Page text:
We have the task to be done by the servants of God. But how to go about it? A beautiful set of words.
‘A bruised reed he will not break and a smouldering wick he will not snuff out.’ (v3).
Until last century, in southern Iraq, you could still find house and boats made of reeds. People do not tend to mend broken reeds. Instead if broken it is swept into the fire for cooking or heating. We do not take a stub of a candle to read by. We snuff it out, and get a new one. The Servant of Yahweh, does not snap off broken reeds, he binds them up and supports them, he does not quench flickering flames he fans them to flame. When describing Jesus own ministry, Matthew takes this exact words and says Jesus is fulfilling them, (see Matthew 12:v15-21).
A Chuck Girard song says “Don’t shoot the wounded, they needs us more than ever. Sometimes we just condemn them, and don’t take time to hear their story. Don’t shoot the wounded, some day you might be one.” There are the bruised reeds among us…
As a church with a vision to be about UP, IN, OUT, IN is about deep community and lifelong discipleship. Deep community means that as people we are willing to admit where we are bruised or where we feel we are becoming a flickering flame. It means our community is a safe space to admit this. I think of our Christmas celebrations we heard the story of Mary going to visit Elisabeth and she stays 3 months. Would it have been easier to have stayed there? Not come home to people who would be misunderstanding or finger pointing. No, she returns home and before her husband to be, she is vulnerable to what decision he will make. She could have hidden.
I hope we can be a church where people in small groups, at coffee, or when visiting each other, we can be open and vulnerable, not hidden, where we feel we can be bruised reeds and flickering, instead of pretending it is all okay.
But IN means we are not only a safe space, but also, a place where we can be like Jesus showed, a place of binding up, of supporting, a place where we stand alongside people living and loving and saying:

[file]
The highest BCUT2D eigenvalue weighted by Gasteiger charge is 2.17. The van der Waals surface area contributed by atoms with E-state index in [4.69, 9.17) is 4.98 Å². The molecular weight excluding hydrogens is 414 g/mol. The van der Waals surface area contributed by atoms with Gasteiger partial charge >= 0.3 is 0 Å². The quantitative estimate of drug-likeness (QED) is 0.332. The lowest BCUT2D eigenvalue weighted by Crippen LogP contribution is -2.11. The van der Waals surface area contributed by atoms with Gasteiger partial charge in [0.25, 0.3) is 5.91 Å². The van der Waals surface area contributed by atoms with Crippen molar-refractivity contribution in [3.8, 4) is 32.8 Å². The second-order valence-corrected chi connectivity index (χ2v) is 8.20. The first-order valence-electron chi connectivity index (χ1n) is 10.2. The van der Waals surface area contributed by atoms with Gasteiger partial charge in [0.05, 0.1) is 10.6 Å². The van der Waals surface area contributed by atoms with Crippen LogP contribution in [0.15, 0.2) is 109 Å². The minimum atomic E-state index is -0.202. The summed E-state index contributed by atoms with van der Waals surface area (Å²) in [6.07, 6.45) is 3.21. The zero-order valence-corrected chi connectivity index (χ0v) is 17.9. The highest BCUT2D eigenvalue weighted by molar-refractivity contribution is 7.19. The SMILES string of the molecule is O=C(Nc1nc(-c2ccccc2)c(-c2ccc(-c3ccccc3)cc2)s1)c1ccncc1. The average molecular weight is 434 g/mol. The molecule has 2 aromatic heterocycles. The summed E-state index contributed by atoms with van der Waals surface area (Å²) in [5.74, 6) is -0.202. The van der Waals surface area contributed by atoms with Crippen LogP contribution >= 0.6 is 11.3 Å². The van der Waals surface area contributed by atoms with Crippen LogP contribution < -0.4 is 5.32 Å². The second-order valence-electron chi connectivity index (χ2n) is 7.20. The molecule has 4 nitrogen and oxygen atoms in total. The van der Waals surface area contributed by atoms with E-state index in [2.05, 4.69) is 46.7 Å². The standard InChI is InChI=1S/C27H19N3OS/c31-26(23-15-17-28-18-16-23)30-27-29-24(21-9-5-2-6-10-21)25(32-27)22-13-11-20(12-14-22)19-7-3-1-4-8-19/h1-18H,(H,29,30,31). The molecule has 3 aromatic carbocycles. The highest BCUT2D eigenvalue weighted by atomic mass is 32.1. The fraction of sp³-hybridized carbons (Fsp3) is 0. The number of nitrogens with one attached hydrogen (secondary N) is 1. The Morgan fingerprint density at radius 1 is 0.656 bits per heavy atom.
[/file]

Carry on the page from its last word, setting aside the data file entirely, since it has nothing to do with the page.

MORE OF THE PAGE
‘do not fear, for I am with you, do not be dismayed, I will strengthen you and help you, I will uphold you…’
But God’s vision is greater than what I have described. Looking at the context, it says – bruised reeds and smouldering wicks as he talks about the nations. God is talking about OUT – our involvement in our world. Our approach, among the people who do not know God or who turned away or no longer see him as relevant – to be servants who show compassion. To show compassion in our service and in our evangelism. Jesus showed compassion to all, he lived out Isaiah 42 as Matthew shares in chapter 12. But how many were there on the day of Pentecost, when the church, the gathered followers of Christ, was born? Were there only 120 whom he helped? He showed compassion to many more than those who ultimately responded and trusted their lives to him.
So the challenge is to be people of healing and restoration, people of compassion out there, and not just among our near and dear, to see people in our community bound up, and fanned into flame.
This is a hard task, as Isaiah describes it. He says that the servant will not only be compassionate, he will not falter or be discouraged. Where does strength come from? The servants of the Lord can go forward in this challenging work because of God’s power – he is the creator, whose Spirit is upon them. But also because of his care and love – he gives breath to people and life to all – we go because of his care for his world. And we go because we are called to go, and he will keep and guard us as we respond to his call. It is not our initiative this task – but HIS. It is not our strength – but HIS. And God desires that worship and glory should not go to anyone but him…
But to be clear, who is the Servant? I have deliberately focused on the exiles who heard it – Israel is God’s servant. Yahweh remains committed to them, but they have a call to serve to be committed to him as he is committed to us.
Yet Jesus, in our NT, is clearly pointed to as the Servant par excellence. At his baptism, (Matthew 3), the words spoken to him by God, have influences from Psalm 2 and Isaiah 42, and indicate he is the Davidic king, the son of God, the Servant of the Lord. And as we know Jesus, with the Spirit resting upon him, he brings a covenant relationship, he is the light of the world who will not break bruised reeds or snuff out smouldering wicks as he cares for bereaved widows, as he restores Peter, as he welcomes social outcasts like Zacchaeus, Matthew and Mary Magdalene. He was never dragged down by the weaknesses and lack of faith and opposition of those around him. He kept his confidence in his heavenly father as he won the victory at the cross as he shouted aloud – it is finished it is completed.
The Servant was to bring light to the nations. Jesus said he was light of the world and yet he told his followers, ‘you are the salt of the earth and you are the light of the world.’ And after his resurrection he looked at those who believed in him and said: As the Father sent me, so I send you… Jesus returns the servant calling to the people of God, to people like us.
So Isaiah 42 is a description of the calling of Israel and that is, in one sense, still a calling upon her to fulfil. It is also a description of the calling of Jesus which he lived up to 100%. But it is also a description of the calling of the messianic people, to the followers of Christ, to Christians like us here at All Saints.
We as such people embrace this calling and challenge to us…
Shall we pray…